Our History

The history of the Church of God in Christ in Haiti goes back to 1929. Indeed, if since 1926, at the initiative of Joseph Saint-Juste and his wife Louisianne, we witnessed the first steps of the Church of God in Christ, the first meeting of the first Pentecostal Church of the island was not held until January 13, 1929. It all began at No. 167 Fronts Forts Street, now 153 where the current headquarters of the Church of God in Christ is located.

After receiving water baptism by Leon Mathias Van Alken, a Belgian missionary of the Assembly of God from Vancouver, Canada, a group of young Haitian brothers, among them Joseph Saint Juste and his wife, who had just turned their backs on the Episcopal Church, embarked on a new religious experience. Shortly after, Van Alken returned to his homeland, thus enabling the Haitian brothers to take the lead of the newly born movement. However, it was not until 1928 that Bishop Charles Harrison Mason, the founder of the denomination in the United States, sent Missionary Joseph Paulceus Léys, a Haitian immigrant in the United States, to Port-au-Prince for the purpose of extending the work in the Caribbean.

When he arrived in Haiti, the emissary of Bishop Charles Mason was quick to contact the cell of brothers in action. As a result of constant efforts near the competent authorities, Joseph Paulceus Leys greatly helped Joseph Saint Juste to obtain the Church of God in Christ’s authorization to spread the word of God on Haitian soil. And one of the first members of the Church of God in Christ to receive water baptism of
missionary Paulcéus Leys was Jacques Vital Herne who had just left the Episcopal Church.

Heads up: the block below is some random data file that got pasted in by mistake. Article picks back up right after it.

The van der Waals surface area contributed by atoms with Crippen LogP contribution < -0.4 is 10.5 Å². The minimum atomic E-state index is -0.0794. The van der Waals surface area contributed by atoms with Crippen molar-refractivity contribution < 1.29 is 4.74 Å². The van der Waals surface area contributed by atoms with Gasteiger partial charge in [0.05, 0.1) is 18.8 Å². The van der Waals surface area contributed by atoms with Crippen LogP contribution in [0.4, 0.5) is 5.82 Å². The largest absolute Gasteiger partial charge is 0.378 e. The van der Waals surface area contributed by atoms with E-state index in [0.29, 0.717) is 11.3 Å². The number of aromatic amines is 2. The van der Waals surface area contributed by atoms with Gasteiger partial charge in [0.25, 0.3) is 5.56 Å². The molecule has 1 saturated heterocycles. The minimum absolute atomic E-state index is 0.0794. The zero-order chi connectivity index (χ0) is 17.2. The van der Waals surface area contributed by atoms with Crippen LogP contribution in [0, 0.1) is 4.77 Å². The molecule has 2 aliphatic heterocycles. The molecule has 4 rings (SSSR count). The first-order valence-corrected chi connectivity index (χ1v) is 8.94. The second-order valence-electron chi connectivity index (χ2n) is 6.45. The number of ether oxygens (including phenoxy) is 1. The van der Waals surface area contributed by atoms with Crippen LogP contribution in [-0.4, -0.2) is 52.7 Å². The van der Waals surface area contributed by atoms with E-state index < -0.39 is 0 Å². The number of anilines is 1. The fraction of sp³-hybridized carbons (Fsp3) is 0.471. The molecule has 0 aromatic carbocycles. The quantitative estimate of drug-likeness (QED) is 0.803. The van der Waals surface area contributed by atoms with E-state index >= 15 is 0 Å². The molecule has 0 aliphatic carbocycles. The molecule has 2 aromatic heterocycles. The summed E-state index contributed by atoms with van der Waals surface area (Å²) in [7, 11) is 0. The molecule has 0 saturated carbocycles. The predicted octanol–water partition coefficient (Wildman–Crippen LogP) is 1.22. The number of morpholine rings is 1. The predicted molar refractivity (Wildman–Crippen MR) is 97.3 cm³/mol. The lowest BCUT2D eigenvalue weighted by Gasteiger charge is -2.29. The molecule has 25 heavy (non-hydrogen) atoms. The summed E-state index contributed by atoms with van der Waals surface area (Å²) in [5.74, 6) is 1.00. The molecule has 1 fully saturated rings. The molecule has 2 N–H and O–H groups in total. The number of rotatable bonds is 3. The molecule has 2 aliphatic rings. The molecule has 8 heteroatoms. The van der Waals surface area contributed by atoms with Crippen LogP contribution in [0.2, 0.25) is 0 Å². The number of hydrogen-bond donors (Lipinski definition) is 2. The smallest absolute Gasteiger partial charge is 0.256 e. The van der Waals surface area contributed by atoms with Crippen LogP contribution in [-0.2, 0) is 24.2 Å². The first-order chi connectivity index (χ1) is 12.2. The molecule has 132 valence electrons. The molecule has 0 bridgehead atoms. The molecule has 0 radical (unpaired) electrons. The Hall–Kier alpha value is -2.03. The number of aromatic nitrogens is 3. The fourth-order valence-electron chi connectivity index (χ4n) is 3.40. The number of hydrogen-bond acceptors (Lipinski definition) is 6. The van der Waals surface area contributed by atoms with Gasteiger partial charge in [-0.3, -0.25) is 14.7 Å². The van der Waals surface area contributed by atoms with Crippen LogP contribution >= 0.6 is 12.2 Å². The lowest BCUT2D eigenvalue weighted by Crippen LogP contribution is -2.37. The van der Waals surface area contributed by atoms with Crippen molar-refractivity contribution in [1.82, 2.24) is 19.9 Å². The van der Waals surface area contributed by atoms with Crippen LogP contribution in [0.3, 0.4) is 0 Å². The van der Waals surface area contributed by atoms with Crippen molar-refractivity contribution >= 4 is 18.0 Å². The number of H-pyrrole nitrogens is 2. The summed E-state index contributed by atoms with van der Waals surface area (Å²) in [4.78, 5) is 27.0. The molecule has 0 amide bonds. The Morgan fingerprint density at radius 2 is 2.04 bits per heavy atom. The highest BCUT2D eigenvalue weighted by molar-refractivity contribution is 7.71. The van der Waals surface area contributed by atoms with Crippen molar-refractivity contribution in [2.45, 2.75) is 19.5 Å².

For four years, from 1929 to 1933, Joseph Paulcéus and Jacques Vital Herne, supported by Joseph Saint Juste, took charge of the newborn church in Haiti. In the meantime, they purchased a piece of land at Bel Air where they installed a tent donated by Bishop Charles Harrison Mason. And it was there that the first followers of the Church of God in Christ, nicknamed by the residents of the time “the Trembleurs,” (Holy rollers) held their first gatherings. However, in 1933, the managerial trio split. Vital Jacques Herne went to lay the foundation of the Pentecostal Church of God and later the Church of God of Prophecy. As for Joseph Paulcéus Leys, he founded the Church of Bolosse better known today as Apostolic Faith. Finally, Joseph Saint Juste remained faithful to the Church of God in Christ.

The departure of Joseph Paulcéus and Jacques Vital Herne gave rise to a new steering committee of the Church chaired by Joseph Saint-Juste. This arrangement lasted four years, until the visit in Haiti in 1937 of Bishop A.B. McEwen who was in charge of the Church of God in Christ Missions Department in the United States. During his visit to the country, Bishop Mc Ewen ordained five pastors including Joseph Saint Juste. A constitution was also put in place at this time.

In July 1949, the founder Bishop Charles Harrison Mason visited the Church of God in Christ of Haiti. During his stay in Port au Prince, the COGIC’s number one leader was accompanied by his wife Elsie Mason, Bishop AB Mc Ewen and Missionary Dorothy Webster Exumé, who was sent to Haiti two years earlier.

L to R: Bishop E.C. McEwen, Bishop Charles Mason, Mother Elsie Mason, Missionary Dorothy Webster (Exumé)

L to R: Bishop Mason, Mother Elsie Mason, Missionary Dorothy Webster (Exumé), Bishop S. E. Iglehardt

Bishop Mason seized the opportunity to purchase the house in Port-au-Prince at Rue Fronts-Forts, rented in 1926 for the Saint-Juste family by Van Alken. The headquarters of the Church of God in Christ of Haiti is currently erected on this ground.

After the death of Bishop Joseph Saint-Juste in 1957, his son Louis Sauveur Saint-Juste, ordained pastor in 1942, took the helm of the Church. Unfortunately, a traffic accident had slowed him down from his zeal to spread the gospel to other parts of the country. He did, however, direct the mission from a wheelchair from 1959 to 1968. He died on October 30, 1968.

To fill the void created by the premature demise of Bishop Louis Sauveur Saint-Juste, COGIC WORLD MISSIONS designated Bishop Esaü Courtney of New Jersey to replace him. Upon arriving in Port-au-Prince in October 1970, Bishop Courtney took charge of the work, but only stayed for three years after which he resigned.

For eleven months the ministry of the Church of God in Christ was directed by an Executive Committee. In January 1974, a replacement was found for Bishop Esaü Courtney in the person of Superintendent Lopez N. Dautruche.